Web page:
Sam Bankman-Fried, who was once considered the real ”wunderkind” of the crypto world, is desperately trying to defend his public image despite federal law enforcement investigations and U.S. lawmakers closing in.
Bloomberg reported Tuesday that the U.S. and the Bahamas may be looking to put FTX founder Bankman-Fried on a plane so he and Uncle Sam can have a little chat about the massive failure of his crypto exchange. According to three unnamed sources familiar with the matter, federal law enforcement has been talking more and more with Bahamian officials about the possibility of extraditing the 30-year-old crypto founder who often goes by SBF, though the island’s authorities have apparently said he is cooperating with them for the time being.
Bloomberg also noted that Bahamian police interviewed SBF on Saturday, but U.S. officials have yet to get in a room with the young once-multi-billionaire. FTX was once valued at $32 billion, but since the start of this crypto calamity nearly all those funds have been squandered.
The Department of Justice and the U.S. Attorney’s Office for the Southern District of New York are probing FTX over fraud allegations surrounding its collapse. The U.S. attorney’s office declined to comment. Gizmodo also reached out to the DOJ for comment but we did not immediately hear back.
Notably, the Securities and Exchange Commission is separately investigating the failed crypto exchange over whether it was illegally selling securities in the form of crypto.
On Wednesday, the House Committee on Financial Services announced it would be asking Bankman-Fried to appear in a bipartisan hearing on FTX’s collapse in December. Committee Chairwoman, California Rep. Maxine Waters, wrote the bipartisan hearing will help make some headway into some kind of crypto regulatory legislation. Notably, the committee is also looking to hear from fellow crypto firm Binance, which has spent the past few weeks trying to distance itself from the FTX collapse.
Bankman-Fried vacated his position as CEO last week at the same time practically all companies associated with the founder declared bankruptcy. Still, that hasn’t stopped him from trying to maintain that, even if some mistakes were made, “all I can do is try,” as he wrote in a Twitter thread Tuesday night.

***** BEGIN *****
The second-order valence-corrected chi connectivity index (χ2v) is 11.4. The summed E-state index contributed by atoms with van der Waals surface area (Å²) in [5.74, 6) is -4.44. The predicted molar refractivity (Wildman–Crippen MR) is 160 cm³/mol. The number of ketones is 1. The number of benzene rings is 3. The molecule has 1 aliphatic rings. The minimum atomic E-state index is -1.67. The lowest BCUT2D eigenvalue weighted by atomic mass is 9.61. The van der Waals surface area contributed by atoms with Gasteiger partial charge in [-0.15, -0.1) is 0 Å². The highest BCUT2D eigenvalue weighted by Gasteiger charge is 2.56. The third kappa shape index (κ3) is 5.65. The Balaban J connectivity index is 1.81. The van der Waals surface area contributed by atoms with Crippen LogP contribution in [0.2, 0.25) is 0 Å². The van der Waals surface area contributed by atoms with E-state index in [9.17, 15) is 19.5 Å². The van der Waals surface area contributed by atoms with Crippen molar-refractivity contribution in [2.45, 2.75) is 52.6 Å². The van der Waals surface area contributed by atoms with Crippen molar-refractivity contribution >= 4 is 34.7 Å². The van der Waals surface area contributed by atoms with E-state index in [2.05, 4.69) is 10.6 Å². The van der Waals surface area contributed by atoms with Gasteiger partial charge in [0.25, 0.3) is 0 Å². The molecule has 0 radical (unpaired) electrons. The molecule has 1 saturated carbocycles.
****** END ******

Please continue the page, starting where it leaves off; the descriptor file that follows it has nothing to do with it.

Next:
Well, moreso he needs to desperately try to scrape together enough cash for customers who collectively lost millions of dollars when the exchange stopped processing withdrawals. At the same time, he seems desperate to show that as far as he knew back on Nov. 7, he had more assets than liabilities on the docket.
“Not everyone necessarily agrees with this,” Bankman-Fried added as a caveat, which may be the biggest understatement in the history of crypto. It also contradicts multiple reports from the Financial Times that said that FTX had less than $1 billion in liquid assets and $9 billion in liabilities by the end of its run, according to a balance sheet reportedly created by SBF Nov. 10. Most of its other remaining assets were illiquid, meaning they had very little value on the open market.
And just a reminder, On Nov. 7 SBF tweeted that “FTX is fine” and that the exchange had enough to cover all client holdings, adding that they “don’t invest client assets (even in treasuries).” Those tweets have since been deleted. Bankman-Fried has been desperately trying to save his image in interviews, but it seems neither authorities or those whose funds were stolen by his exchange seem ready to let him off the hook.
Reports on FTX’s fallout noted that SBF tried to prop up his high-profile trading firm Alameda research with $10 billion in FTX customer funds. A new Wednesday report from Reuters based on company documents and interviews with current and former employees revealed that FTX was being used to benefit Alameda, despite both entities ostensibly being separate. Bankman-Fried had reportedly included the same assets on both FTX and Alameda’s balance sheets, and he was even brash enough to show that fact in presentations to investors. The report even notes that one of SBF’s aids “tweaked” accounting software that allowed him to hide the fact he was transferring customer funds between FTX and Alameda.
So he may want to make customers whole, but that may prove a hard bargain considering that court documents released this week show the number of creditors that FTX owes could be over 1 million.
Update: 11/16/22 at 11:40 a.m. ET: This post was updated to include information of the House Committee on Financial Services requesting Bankman-Fried testify on the collapse of FTX.